Let me start with the graph of cos(θ).0081

There's π, there's 2π, and I'm going to extend this out a bit, 3π, and -π.0086

Now, remember that the cosine function starts at 1, goes down to 0 at π/2, so there's π/2, goes down to -1 at π, comes back to 0 at 3π/2, back up to 1 at 2π.0098

The period of cosine is 2π, so it's repeating itself after 2π.0130

I'm not drawing secant yet, I'm drawing cos(x), y=cos(x).0140

In black here, I've got, we'll call it cos(θ).0146

Now, I'm going to draw the secant function in red.0153

That means we're doing 1/cos(x), or 1/cos(θ).0159

In particular, 1/1 is 1.0165

Then as the cosine goes down to 0, secant is 1/cos, so it goes up to infinity there, and does the same thing on the other side, so secant looks like that.0170

When the cosine is negative, when the cosine is -1, secant is -1.0201

When the cosine goes to 0, secant blows up but since cosine is negative here, secant goes to negative infinity when the cosine is negative.0217

Then when cosine is positive again, secant is positive again, going up to positive infinity on both ends there.0235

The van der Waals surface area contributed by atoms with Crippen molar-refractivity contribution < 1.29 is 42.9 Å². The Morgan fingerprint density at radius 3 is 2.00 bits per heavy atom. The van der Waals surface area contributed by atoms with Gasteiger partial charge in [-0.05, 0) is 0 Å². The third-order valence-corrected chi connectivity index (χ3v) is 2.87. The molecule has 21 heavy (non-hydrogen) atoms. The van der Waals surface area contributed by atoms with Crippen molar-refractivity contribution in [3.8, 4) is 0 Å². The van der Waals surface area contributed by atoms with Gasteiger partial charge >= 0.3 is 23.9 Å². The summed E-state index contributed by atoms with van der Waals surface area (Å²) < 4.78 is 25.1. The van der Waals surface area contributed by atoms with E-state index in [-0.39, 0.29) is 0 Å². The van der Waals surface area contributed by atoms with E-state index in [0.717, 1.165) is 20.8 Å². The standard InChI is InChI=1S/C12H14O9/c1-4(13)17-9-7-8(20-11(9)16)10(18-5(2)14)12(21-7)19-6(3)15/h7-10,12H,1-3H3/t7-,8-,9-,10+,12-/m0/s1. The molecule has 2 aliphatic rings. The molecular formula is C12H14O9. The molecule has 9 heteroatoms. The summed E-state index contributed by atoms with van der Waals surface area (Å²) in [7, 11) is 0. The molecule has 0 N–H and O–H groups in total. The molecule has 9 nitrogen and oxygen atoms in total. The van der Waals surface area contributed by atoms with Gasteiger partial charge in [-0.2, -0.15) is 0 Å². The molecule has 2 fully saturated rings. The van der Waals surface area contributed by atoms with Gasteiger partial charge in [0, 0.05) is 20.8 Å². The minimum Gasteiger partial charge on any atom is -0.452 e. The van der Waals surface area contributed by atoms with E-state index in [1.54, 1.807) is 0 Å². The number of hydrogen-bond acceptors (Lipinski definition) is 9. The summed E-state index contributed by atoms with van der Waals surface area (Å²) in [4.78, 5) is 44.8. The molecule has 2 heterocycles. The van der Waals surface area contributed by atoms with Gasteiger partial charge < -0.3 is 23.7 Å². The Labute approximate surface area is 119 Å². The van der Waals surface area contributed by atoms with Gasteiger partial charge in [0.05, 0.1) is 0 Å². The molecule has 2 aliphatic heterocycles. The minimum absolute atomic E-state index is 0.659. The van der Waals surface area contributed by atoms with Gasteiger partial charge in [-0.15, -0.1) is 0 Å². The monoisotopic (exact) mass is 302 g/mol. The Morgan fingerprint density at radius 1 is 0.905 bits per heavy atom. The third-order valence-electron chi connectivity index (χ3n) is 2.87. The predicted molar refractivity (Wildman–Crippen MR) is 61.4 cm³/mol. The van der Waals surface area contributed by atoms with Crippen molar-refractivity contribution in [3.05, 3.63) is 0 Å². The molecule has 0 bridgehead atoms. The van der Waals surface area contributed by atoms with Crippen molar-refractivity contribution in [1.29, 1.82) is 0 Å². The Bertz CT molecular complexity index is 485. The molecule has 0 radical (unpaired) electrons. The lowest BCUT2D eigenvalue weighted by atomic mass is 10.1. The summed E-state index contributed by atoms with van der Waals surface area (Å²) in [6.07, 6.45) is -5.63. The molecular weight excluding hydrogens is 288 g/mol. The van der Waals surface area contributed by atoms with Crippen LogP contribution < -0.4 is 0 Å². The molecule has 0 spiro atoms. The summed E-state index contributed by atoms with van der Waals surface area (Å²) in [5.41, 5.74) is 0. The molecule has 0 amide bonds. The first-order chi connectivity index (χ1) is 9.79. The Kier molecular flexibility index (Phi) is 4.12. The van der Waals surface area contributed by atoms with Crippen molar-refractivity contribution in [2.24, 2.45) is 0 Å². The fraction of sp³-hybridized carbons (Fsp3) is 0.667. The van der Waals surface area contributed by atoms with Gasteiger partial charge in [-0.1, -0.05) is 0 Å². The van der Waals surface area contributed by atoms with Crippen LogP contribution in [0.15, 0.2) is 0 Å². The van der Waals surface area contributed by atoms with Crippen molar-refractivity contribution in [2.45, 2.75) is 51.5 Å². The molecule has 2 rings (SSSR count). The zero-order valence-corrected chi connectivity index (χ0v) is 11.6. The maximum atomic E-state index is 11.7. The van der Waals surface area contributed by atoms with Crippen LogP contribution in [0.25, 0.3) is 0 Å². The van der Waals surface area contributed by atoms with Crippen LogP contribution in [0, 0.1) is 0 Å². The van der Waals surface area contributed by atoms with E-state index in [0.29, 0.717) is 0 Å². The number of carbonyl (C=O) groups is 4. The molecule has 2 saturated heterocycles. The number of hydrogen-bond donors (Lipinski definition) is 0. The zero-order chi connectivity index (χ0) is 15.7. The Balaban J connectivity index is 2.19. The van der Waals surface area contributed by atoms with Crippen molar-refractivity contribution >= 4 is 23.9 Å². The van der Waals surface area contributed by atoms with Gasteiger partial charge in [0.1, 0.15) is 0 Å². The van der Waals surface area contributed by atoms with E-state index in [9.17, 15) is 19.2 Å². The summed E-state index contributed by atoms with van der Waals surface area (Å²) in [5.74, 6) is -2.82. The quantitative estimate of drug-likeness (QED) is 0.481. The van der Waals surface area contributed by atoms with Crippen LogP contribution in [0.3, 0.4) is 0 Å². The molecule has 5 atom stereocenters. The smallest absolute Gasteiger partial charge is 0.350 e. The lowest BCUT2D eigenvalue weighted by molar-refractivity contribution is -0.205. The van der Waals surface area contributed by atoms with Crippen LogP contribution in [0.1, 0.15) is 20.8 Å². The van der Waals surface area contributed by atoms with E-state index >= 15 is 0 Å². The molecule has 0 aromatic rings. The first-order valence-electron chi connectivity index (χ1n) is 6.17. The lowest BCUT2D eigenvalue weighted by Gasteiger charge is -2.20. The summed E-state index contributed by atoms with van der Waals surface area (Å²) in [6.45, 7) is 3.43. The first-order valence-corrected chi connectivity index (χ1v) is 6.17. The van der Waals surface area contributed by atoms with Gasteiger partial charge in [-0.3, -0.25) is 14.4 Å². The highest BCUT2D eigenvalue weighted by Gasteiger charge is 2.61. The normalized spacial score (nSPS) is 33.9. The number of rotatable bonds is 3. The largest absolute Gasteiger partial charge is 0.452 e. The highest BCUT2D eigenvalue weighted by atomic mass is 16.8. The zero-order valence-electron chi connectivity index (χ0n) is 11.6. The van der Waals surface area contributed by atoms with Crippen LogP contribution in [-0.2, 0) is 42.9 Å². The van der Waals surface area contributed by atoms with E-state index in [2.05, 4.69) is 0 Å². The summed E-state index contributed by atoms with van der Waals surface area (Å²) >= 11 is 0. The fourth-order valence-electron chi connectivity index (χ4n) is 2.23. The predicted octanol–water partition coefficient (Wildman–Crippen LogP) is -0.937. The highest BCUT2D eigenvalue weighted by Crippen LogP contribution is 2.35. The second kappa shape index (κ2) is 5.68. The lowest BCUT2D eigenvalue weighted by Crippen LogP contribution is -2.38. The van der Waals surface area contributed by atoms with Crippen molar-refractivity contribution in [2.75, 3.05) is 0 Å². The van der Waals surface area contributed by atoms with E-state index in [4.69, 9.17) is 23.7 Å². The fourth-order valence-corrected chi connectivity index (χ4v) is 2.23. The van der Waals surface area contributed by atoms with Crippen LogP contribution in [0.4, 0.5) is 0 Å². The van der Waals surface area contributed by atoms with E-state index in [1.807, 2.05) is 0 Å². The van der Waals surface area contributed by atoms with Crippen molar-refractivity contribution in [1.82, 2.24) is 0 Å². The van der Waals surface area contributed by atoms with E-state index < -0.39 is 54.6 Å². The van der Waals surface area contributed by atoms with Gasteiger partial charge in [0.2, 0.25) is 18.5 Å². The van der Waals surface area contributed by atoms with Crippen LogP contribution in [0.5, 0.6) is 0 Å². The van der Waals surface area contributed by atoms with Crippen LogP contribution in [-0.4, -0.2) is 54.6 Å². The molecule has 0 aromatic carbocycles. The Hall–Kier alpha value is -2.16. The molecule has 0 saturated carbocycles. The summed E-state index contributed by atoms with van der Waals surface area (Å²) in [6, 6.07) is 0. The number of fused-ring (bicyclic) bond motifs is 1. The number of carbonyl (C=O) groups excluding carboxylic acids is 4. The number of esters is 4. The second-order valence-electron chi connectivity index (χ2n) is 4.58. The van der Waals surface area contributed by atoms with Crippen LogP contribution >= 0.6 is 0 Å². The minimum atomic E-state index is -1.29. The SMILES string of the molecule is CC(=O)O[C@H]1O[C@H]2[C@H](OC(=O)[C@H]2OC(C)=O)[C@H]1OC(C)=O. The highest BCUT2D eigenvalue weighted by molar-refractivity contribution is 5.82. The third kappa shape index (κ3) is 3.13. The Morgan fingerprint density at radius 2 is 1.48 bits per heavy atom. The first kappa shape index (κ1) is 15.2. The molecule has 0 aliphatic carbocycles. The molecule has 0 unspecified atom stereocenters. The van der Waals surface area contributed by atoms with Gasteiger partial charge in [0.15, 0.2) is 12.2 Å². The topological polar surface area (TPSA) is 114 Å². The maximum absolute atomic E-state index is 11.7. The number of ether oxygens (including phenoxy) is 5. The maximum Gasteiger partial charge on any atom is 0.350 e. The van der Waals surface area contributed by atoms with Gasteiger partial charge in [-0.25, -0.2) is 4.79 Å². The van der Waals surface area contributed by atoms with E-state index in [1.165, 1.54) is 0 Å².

That's what the secant function looks like.0247

While the cosine goes between -1 and 1, secant is just the reciprocal of that, so it goes 1 up to negative infinity, and from -1 down to negative infinity.0249

Now, I've got the secant graph in red.0260

Let me label all the things that we've been asked to label.0267

First of all, zeros, while the sec(θ) has no zeros because it never crosses the x-axis, so there are no zeros to label.0270

Max's, all local max's of the secant function, well here's one down here at (π,-1) is a local max.0282

Minimum at (0,1) is a local min, (2π,1) is a local min, and so on, as a local min and a local max, every π units.0295

We've got the max's and the mins.0314

The asymptotes are the places where the secant blows up to infinity or drops down to negative infinity and so that's an asymptote at -π/2, and at π/2.0318

We have an asymptote at π/2, and again at 3π/2, and again at 5π/2.0333

Basically, every π units, we have an asymptote where the secant function blows up to infinity or drops down to negative infinity.0350

Finally, what is the period of secant function.0362